Guide dogs make life easier for visually impaired people in everyday life. Their job is to increase safety and improve people’s quality of life.
The origins of guide dogs
It was only during the First World War that people started talking about guide dogs. There was in fact a need in Great Britain to train four dogs to assist visually impaired former soldiers. They were mainly female Sheperds or German Sheperds.
However, unlike the past, today’s guide dogs are mostly Labrador Retrievers. In fact, despite having a very similar character to the German Sheperd, they are more docile and gentler.
The characteristics of guide dogs
Guide dogs must provide its pet-parent with absolute autonomy and safety when on the move, also adapting to his or her pace. In such cases, the guide dog must even disobey commands to avoid real danger. Also, it is important that the pet is in excellent health and is not affected by any disease that require major care so that the visually impaired person can easily provide for the guide dog.
Finally, it is essential that the animal does not have a strong predatory or hunting instinct, as it could put the visually impaired owner in serious danger.
How to train guide dogs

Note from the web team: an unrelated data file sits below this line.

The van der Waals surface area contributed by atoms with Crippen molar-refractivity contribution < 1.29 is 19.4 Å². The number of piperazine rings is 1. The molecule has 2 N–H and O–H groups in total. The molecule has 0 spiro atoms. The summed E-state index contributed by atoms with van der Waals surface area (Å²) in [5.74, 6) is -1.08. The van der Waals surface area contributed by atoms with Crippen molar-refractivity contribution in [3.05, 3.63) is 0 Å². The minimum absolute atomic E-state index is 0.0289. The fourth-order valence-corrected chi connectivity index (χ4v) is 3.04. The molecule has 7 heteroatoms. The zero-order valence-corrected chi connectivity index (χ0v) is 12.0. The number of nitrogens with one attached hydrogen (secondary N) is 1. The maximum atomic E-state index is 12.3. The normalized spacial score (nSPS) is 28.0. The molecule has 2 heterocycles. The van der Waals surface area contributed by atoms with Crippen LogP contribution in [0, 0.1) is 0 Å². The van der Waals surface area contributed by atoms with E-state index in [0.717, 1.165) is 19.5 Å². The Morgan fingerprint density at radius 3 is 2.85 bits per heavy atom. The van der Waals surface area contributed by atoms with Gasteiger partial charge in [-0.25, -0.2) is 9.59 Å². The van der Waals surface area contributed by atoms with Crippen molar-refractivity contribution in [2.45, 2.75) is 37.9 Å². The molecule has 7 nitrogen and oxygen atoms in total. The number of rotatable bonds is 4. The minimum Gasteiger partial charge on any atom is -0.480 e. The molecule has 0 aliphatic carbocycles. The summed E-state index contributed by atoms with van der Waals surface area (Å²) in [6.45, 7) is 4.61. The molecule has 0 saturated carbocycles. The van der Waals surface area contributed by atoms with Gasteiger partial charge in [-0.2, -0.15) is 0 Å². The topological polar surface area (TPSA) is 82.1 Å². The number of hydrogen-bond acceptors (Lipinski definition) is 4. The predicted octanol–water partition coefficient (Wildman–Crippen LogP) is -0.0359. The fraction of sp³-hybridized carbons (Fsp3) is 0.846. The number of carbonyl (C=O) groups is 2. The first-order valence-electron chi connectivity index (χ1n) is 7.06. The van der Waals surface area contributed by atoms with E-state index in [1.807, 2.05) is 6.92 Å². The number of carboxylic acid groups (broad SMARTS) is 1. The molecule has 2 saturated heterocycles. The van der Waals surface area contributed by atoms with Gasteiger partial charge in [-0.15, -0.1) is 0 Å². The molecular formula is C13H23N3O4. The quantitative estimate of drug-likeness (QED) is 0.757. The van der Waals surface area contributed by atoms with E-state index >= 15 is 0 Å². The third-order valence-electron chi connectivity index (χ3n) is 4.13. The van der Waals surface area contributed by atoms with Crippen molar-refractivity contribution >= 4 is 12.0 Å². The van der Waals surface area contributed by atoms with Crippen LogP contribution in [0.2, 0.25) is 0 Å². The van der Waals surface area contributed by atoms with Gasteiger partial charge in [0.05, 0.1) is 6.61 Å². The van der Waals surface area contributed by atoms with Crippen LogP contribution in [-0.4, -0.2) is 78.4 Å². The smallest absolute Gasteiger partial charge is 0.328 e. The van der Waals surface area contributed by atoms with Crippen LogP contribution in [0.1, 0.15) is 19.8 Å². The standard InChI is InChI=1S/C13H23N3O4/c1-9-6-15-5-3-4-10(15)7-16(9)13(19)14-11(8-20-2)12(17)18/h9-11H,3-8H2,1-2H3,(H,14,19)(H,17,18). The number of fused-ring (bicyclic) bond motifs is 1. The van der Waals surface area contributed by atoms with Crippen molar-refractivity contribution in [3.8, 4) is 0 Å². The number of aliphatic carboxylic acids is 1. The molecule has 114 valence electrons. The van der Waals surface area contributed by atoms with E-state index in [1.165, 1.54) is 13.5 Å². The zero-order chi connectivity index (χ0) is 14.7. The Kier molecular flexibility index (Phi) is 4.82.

From an early age, i.e. from 4 weeks, puppies are subjected to various tests that monitor their behaviour. The tests concern exposure to new sounds and environments, and responses to major commands. From 3 months of age, however, the stimuli increase. Their reaction to vehicles or suspended obstacles is monitored.
All these tests are really important to check the dog’s ability to respond to stimuli. In fact, the dog must be able to recognize changes of route and direction.
By the end of training, guide dogs usually know about 50 commands that enable them to:
– Obey orders from directions;
– Know and identify an obstacle and go around it;
– Find and cross a pedestrian crossing;
– Stop in front of a footpath;
– Help climbing up or down stairs;
– Finding certain useful elements such as a letterbox, bus stop, etc.
The benefits of guide dogs
Thanks to their training, guide dogs guarantee the owner:
– Maximum autonomy and safety when on the move. This allows the pet-parent not to depend on another person. The dog will autonomously go around possible obstacles when on the move.
– Ease of walking. With the help of the guide dog, the visually impaired person will be able to move and walk with ease.
– Contact: people come into contact with the visually impaired more when he or she has a dog.
– Companionship: a guide allows the person with a disability to feel less lonely.
This last aspect is by no means to be underestimated. The risk of people with visual impairments is in fact that of suffering from loneliness. In this respect, the guide dog plays a key and fundamental role.
This is how man’s best friend once again becomes a support and guide for those people who need help and assist them in their daily lives.